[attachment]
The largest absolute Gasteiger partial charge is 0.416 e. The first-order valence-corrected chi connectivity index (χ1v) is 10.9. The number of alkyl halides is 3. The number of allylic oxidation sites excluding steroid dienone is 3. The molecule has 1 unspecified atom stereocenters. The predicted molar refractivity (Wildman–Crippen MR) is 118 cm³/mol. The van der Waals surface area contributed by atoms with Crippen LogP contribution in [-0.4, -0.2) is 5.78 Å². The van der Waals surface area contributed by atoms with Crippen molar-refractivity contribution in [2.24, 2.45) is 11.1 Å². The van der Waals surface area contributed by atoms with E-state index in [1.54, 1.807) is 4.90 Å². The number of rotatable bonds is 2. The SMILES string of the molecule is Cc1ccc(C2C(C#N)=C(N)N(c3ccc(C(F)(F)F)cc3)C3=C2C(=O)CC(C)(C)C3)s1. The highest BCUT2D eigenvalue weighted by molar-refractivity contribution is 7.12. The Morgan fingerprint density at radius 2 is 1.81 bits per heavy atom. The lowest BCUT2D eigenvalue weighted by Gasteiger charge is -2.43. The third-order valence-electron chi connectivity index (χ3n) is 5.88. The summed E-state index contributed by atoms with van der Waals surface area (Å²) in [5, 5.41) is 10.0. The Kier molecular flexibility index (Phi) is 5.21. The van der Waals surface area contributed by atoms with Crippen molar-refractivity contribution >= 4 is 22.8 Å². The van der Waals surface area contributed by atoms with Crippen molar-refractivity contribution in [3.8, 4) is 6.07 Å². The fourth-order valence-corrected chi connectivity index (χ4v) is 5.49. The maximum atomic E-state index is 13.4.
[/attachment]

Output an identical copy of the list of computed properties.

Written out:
The largest absolute Gasteiger partial charge is 0.416 e. The first-order valence-corrected chi connectivity index (χ1v) is 10.9. The number of alkyl halides is 3. The number of allylic oxidation sites excluding steroid dienone is 3. The molecule has 1 unspecified atom stereocenters. The predicted molar refractivity (Wildman–Crippen MR) is 118 cm³/mol. The van der Waals surface area contributed by atoms with Crippen LogP contribution in [-0.4, -0.2) is 5.78 Å². The van der Waals surface area contributed by atoms with Crippen molar-refractivity contribution in [2.24, 2.45) is 11.1 Å². The van der Waals surface area contributed by atoms with E-state index in [1.54, 1.807) is 4.90 Å². The number of rotatable bonds is 2. The SMILES string of the molecule is Cc1ccc(C2C(C#N)=C(N)N(c3ccc(C(F)(F)F)cc3)C3=C2C(=O)CC(C)(C)C3)s1. The highest BCUT2D eigenvalue weighted by molar-refractivity contribution is 7.12. The Morgan fingerprint density at radius 2 is 1.81 bits per heavy atom. The lowest BCUT2D eigenvalue weighted by Gasteiger charge is -2.43. The third-order valence-electron chi connectivity index (χ3n) is 5.88. The summed E-state index contributed by atoms with van der Waals surface area (Å²) in [5, 5.41) is 10.0. The Kier molecular flexibility index (Phi) is 5.21. The van der Waals surface area contributed by atoms with Crippen molar-refractivity contribution >= 4 is 22.8 Å². The van der Waals surface area contributed by atoms with Crippen molar-refractivity contribution in [3.8, 4) is 6.07 Å². The fourth-order valence-corrected chi connectivity index (χ4v) is 5.49. The maximum atomic E-state index is 13.4.